As Sheryl Crow’s become a sultry sexagenarian…
A smidgeon less than deadly, despite the Bondian twangy guitar in the chorus not even Sheryl Crow’s best Gwen Stefani impression can save this whiny, forgettable cut, which was chosen over offerings from the likes of Pulp, Saint Etienne and, criminally, the demoted but far superior Surrender by k.d. lang.
In fact, the singer’s contribution to the spy series is notable only for how it underscores the fact that most Bond themes — notably the ones performed by women — are sung from the perspective of a neglected lover, dolled up and desperately waiting by the door for 007 to come home.
The American country-pop queen, who made her name as a backing vocalist on Michael Jackson‘s Bad tour, wrote the song without seeing a rough cut of the movie and it shows.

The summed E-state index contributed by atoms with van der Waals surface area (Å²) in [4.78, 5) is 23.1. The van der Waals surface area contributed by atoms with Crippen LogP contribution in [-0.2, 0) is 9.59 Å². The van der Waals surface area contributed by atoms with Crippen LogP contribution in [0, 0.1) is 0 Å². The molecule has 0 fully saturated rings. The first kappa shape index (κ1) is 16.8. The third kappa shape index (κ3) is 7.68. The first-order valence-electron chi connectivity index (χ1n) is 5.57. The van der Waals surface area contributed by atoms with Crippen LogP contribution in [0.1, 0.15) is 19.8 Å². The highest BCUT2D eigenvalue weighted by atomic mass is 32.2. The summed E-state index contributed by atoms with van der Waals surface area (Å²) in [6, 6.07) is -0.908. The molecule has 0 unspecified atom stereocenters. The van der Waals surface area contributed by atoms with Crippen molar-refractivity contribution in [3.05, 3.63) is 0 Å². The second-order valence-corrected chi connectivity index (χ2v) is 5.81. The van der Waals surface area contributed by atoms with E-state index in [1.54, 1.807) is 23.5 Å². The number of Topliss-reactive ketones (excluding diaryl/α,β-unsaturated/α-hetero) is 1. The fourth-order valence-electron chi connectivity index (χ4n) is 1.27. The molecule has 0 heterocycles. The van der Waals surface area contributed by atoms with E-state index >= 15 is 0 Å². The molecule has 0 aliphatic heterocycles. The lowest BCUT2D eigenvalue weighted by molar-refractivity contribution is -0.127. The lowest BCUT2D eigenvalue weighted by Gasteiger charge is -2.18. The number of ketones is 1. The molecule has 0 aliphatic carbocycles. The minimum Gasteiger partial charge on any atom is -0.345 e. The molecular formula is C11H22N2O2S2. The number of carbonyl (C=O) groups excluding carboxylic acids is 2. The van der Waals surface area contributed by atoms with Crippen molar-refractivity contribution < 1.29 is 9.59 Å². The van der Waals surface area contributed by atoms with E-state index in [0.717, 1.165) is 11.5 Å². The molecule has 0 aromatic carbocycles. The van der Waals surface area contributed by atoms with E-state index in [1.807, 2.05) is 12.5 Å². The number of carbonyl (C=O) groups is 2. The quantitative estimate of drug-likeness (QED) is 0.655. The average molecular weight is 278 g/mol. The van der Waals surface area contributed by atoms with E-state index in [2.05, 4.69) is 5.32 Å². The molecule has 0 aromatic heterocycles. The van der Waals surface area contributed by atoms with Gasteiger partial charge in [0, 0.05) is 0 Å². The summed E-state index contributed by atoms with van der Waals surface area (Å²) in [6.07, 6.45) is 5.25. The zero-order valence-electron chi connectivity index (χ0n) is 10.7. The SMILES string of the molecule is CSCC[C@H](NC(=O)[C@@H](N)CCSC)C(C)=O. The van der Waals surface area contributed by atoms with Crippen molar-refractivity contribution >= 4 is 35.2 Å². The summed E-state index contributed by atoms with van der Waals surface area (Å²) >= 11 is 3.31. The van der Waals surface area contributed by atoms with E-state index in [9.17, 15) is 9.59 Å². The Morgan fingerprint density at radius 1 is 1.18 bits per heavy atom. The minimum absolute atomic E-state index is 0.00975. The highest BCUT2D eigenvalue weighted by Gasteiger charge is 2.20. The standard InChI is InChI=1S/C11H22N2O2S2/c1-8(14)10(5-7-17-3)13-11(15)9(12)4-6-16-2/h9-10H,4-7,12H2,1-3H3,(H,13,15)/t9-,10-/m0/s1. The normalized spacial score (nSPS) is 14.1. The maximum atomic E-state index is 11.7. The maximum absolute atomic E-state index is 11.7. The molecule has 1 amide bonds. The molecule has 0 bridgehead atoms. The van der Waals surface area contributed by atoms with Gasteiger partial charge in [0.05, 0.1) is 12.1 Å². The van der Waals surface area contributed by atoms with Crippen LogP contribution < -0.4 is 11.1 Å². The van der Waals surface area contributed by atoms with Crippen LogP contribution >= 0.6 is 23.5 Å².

Her first words here are especially pitiable: “Darling/I’m killed/I’m in a puddle on the floor/Waiting for you to return.”
And return James Bond always does, but rarely to the same girl, especially if she’s become just a little toothless old wad of gum on the floor.
Still, Crow scored a fair-sized hit in Britain (entering and peaking at No. 12 the week the Teletubbies knocked the BBC‘s all-star reimagining of Lou Reed‘s Perfect Day off its throne), but in the US the tune ended up as one of the unlucky nominees to go up against Celine Dion’s tawdry Titanic theme at both the Grammys and the Golden Globes.
Props for getting a Martini into the lyrics though, my dear.
Adapted from For your ears only: all 30 Bond themes ranked from worst to best here